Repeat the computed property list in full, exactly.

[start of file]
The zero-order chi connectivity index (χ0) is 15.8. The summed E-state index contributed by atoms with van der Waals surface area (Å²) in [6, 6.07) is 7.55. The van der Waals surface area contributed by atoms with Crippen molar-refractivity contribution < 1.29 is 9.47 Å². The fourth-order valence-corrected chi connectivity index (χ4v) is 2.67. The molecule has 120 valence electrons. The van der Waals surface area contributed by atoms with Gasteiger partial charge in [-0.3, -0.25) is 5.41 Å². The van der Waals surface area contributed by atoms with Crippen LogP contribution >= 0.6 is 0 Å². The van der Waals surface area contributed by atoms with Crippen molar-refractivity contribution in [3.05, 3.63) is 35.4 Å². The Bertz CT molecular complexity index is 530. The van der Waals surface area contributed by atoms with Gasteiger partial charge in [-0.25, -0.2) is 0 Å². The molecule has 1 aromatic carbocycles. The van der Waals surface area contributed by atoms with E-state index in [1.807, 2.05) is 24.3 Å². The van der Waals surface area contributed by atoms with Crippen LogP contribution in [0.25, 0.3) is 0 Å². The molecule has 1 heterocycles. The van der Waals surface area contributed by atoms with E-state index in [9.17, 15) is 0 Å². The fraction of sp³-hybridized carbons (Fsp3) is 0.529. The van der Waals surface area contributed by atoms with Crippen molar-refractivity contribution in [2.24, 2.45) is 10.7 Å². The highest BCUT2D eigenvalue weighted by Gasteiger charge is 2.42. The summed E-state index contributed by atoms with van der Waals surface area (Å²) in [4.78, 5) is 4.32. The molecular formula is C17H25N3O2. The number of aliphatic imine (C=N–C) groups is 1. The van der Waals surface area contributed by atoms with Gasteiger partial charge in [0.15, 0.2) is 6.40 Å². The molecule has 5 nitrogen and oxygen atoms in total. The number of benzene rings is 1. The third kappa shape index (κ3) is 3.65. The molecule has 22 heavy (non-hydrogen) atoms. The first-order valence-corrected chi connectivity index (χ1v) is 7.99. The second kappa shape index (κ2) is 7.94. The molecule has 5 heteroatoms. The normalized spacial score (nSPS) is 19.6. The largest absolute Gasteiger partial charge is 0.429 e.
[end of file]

The zero-order chi connectivity index (χ0) is 15.8. The summed E-state index contributed by atoms with van der Waals surface area (Å²) in [6, 6.07) is 7.55. The van der Waals surface area contributed by atoms with Crippen molar-refractivity contribution < 1.29 is 9.47 Å². The fourth-order valence-corrected chi connectivity index (χ4v) is 2.67. The molecule has 120 valence electrons. The van der Waals surface area contributed by atoms with Gasteiger partial charge in [-0.3, -0.25) is 5.41 Å². The van der Waals surface area contributed by atoms with Crippen LogP contribution >= 0.6 is 0 Å². The van der Waals surface area contributed by atoms with Crippen molar-refractivity contribution in [3.05, 3.63) is 35.4 Å². The Bertz CT molecular complexity index is 530. The van der Waals surface area contributed by atoms with Gasteiger partial charge in [-0.25, -0.2) is 0 Å². The molecule has 1 aromatic carbocycles. The van der Waals surface area contributed by atoms with E-state index in [1.807, 2.05) is 24.3 Å². The van der Waals surface area contributed by atoms with Crippen LogP contribution in [0.25, 0.3) is 0 Å². The molecule has 1 heterocycles. The van der Waals surface area contributed by atoms with E-state index in [9.17, 15) is 0 Å². The fraction of sp³-hybridized carbons (Fsp3) is 0.529. The van der Waals surface area contributed by atoms with Crippen molar-refractivity contribution in [2.24, 2.45) is 10.7 Å². The highest BCUT2D eigenvalue weighted by Gasteiger charge is 2.42. The summed E-state index contributed by atoms with van der Waals surface area (Å²) in [4.78, 5) is 4.32. The molecular formula is C17H25N3O2. The number of aliphatic imine (C=N–C) groups is 1. The van der Waals surface area contributed by atoms with Gasteiger partial charge in [0.15, 0.2) is 6.40 Å². The molecule has 5 nitrogen and oxygen atoms in total. The number of benzene rings is 1. The third kappa shape index (κ3) is 3.65. The molecule has 22 heavy (non-hydrogen) atoms. The first-order valence-corrected chi connectivity index (χ1v) is 7.99. The second kappa shape index (κ2) is 7.94. The molecule has 5 heteroatoms. The normalized spacial score (nSPS) is 19.6. The largest absolute Gasteiger partial charge is 0.429 e.